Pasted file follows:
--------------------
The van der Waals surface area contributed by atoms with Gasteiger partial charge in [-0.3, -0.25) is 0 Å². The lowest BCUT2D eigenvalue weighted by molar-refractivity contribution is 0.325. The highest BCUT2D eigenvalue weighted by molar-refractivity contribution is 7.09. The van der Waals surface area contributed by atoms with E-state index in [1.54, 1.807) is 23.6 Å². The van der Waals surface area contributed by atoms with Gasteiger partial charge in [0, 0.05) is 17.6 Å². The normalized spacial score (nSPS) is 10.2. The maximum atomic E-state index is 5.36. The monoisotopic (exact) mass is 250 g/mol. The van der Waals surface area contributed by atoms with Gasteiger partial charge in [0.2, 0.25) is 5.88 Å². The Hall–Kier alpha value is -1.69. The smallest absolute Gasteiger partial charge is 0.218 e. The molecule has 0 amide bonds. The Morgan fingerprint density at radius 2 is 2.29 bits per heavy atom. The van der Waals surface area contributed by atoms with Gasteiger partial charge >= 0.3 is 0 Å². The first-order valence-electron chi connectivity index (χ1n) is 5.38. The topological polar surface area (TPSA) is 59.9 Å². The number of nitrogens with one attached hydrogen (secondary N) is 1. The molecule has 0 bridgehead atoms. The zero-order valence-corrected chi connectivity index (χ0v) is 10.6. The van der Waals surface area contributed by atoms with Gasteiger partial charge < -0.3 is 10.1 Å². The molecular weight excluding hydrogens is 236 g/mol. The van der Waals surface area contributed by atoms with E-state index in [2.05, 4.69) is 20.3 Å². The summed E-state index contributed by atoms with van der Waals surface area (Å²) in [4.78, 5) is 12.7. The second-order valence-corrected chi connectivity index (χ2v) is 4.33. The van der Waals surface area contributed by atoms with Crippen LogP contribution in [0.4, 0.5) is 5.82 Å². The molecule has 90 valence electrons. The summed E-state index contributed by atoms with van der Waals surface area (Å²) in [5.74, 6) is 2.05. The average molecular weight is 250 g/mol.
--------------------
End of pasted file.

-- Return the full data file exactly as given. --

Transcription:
The van der Waals surface area contributed by atoms with Gasteiger partial charge in [-0.3, -0.25) is 0 Å². The lowest BCUT2D eigenvalue weighted by molar-refractivity contribution is 0.325. The highest BCUT2D eigenvalue weighted by molar-refractivity contribution is 7.09. The van der Waals surface area contributed by atoms with E-state index in [1.54, 1.807) is 23.6 Å². The van der Waals surface area contributed by atoms with Gasteiger partial charge in [0, 0.05) is 17.6 Å². The normalized spacial score (nSPS) is 10.2. The maximum atomic E-state index is 5.36. The monoisotopic (exact) mass is 250 g/mol. The van der Waals surface area contributed by atoms with Gasteiger partial charge in [0.2, 0.25) is 5.88 Å². The Hall–Kier alpha value is -1.69. The smallest absolute Gasteiger partial charge is 0.218 e. The molecule has 0 amide bonds. The Morgan fingerprint density at radius 2 is 2.29 bits per heavy atom. The van der Waals surface area contributed by atoms with Gasteiger partial charge >= 0.3 is 0 Å². The first-order valence-electron chi connectivity index (χ1n) is 5.38. The topological polar surface area (TPSA) is 59.9 Å². The number of nitrogens with one attached hydrogen (secondary N) is 1. The molecule has 0 bridgehead atoms. The zero-order valence-corrected chi connectivity index (χ0v) is 10.6. The van der Waals surface area contributed by atoms with Gasteiger partial charge < -0.3 is 10.1 Å². The molecular weight excluding hydrogens is 236 g/mol. The van der Waals surface area contributed by atoms with E-state index in [2.05, 4.69) is 20.3 Å². The summed E-state index contributed by atoms with van der Waals surface area (Å²) in [4.78, 5) is 12.7. The second-order valence-corrected chi connectivity index (χ2v) is 4.33. The van der Waals surface area contributed by atoms with Crippen LogP contribution in [0.4, 0.5) is 5.82 Å². The molecule has 90 valence electrons. The summed E-state index contributed by atoms with van der Waals surface area (Å²) in [5.74, 6) is 2.05. The average molecular weight is 250 g/mol.